Chap. 6b: Wages, Rent, Profits

The Three Sources of Revenue From the Parts of Price

15 In the most improved societies, there are a few commodities with prices made up only of wages and profits.

  • There are even fewer commodities with their price made up only of wages.
  • For example, the price saltwater fish has:
    • the wages of the fisherman
    • the profits of the capital employed in fishery
      • Rent makes a part of it only sometimes.
  • On the other hand, the price of a salmon freshwater fish pays for river rent, wares, and profit.
  • Poor people in Scotland gather Scotch pebbles from the seashore and sell them to the stone cutter.
    • The price they get represents their wages.

16 The price of any commodity must have one, some, or all of those three parts.

  • Whatever remains after paying the rent and wages for the end product must be profit to somebody.

17 Since all commodities have these components, the whole produce of a society, taken complexly, must also resolve itself into the same three parts to be distributed among some its members as the:

  • wages of their labour
  • profits of their stock
  • rent of their land

Wages, profit, and rent, are the three original sources of all revenue and all exchangeable value.

  • All other revenue is ultimately derived from some one or other of these.

18 Wages are the revenue from labour.

  • Profits are the revenue derived from stock by the person who manages or employs it.
  • Interest is revenue derived from stock lent to another as money.
    • It is the compensation which the borrower pays to the lender for the profit he can make from using that money.
      • Part of that profit naturally belongs to the borrower.
        • He runs the risk and takes the trouble of employing it.
      • Part of that profit belongs to the lender.
        • He gives the borrower the opportunity of making this profit.
    • Interest is always a derivative revenue.
      • It is made up of profit gained from the use of the money.
      • If it does not earn a profit, it must earn a revenue from other sources, unless the borrower is a spendthrift who contracts a second debt to pay the interest of the first debt.
  • Rent is the revenue from land and belongs to the landlord.
  • The farmer’s revenue is derived partly from his labour and partly from his stock.
    • Land to him is only the instrument which enables his wages and profits.
  • All taxes and all revenue founded on taxes, such as salaries, pensions, and annuities, are derived from wages, profits, or rent.

19 When wages, rent, and profits belong to different persons, they are readily distinguished

  • But when they belong to different persons, they are sometimes confounded with one another.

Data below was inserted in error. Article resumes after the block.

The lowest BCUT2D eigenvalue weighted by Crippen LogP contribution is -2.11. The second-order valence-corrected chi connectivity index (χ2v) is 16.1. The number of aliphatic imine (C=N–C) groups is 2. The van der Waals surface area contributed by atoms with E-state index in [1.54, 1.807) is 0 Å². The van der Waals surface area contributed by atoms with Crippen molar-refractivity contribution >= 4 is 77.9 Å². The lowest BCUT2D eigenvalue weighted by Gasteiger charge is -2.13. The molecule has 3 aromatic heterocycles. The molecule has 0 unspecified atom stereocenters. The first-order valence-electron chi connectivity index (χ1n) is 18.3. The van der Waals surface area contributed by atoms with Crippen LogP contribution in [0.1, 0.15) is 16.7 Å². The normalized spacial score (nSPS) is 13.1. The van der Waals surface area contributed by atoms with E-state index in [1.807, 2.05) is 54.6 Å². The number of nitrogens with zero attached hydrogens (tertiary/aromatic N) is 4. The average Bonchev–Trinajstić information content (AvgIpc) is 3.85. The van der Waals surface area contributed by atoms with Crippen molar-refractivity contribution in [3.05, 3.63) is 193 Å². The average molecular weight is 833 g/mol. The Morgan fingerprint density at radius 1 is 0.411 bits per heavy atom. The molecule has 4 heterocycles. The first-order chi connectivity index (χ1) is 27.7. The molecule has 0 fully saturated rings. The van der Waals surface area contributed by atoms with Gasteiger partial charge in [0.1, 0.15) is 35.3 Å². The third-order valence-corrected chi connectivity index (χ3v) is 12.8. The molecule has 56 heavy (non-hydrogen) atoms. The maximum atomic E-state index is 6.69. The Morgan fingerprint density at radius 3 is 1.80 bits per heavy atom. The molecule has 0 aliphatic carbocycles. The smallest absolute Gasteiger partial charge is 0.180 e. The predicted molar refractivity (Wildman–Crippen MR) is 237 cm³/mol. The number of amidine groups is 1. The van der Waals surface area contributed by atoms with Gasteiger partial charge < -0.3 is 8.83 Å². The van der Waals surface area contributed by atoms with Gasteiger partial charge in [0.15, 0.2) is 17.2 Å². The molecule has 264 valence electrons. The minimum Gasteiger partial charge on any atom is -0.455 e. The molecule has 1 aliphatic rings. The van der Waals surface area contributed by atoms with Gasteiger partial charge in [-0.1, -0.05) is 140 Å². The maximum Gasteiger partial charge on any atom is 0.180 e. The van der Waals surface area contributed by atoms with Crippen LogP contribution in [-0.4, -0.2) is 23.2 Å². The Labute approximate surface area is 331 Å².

20 Farmers who farm their own land, like the North American and West Indian planters, should earn both profits and rent by themselves.

  • They frequently confound rents with profits.
    • We seldom hear the rent of a plantation, but frequently of its profit.

21 Common farmers frequently work directly on the farms they manage.

  • They seldom employ an overseer to manage their farms.
  • After paying the rent, they should have enough crop remaining to:
    • replace the stock employed, with ordinary profits
    • serve as his wages both as farm worker and overseer
      • In this case, his wages are mixed into his ordinary profits.

22 An independent manufacturer who works his own stock gains both wages and profits.

  • In this case, his wages are also mixed into his profits.

23 A gardener who cultivates his own garden combines the character of the landlord, farmer, and labourer.

  • His produce, therefore, should pay him rent, profit, and wages.
  • In this case, his rent and profit revenues are mixed into his wages.

24 The price of most commodities in civilized countries are made up largely of rent and profits, instead of wages.

  • Thus, the annual produce of a country’s labour will always be sufficient to command much more labour than what was used to create that produce.
  • If the country employed all the labour it could annually purchase, the quantity of labour would increase greatly every year.
    • The produce of every succeeding year would have vastly greater value than the year before.
    • However, the idle people of every country consume much of it.
  • The value of a country’s produce will depend annually on how it is divided between the idle and the industrious.

Next: Book 1, Chapter 7A: Natural and Market Price

Words: 719

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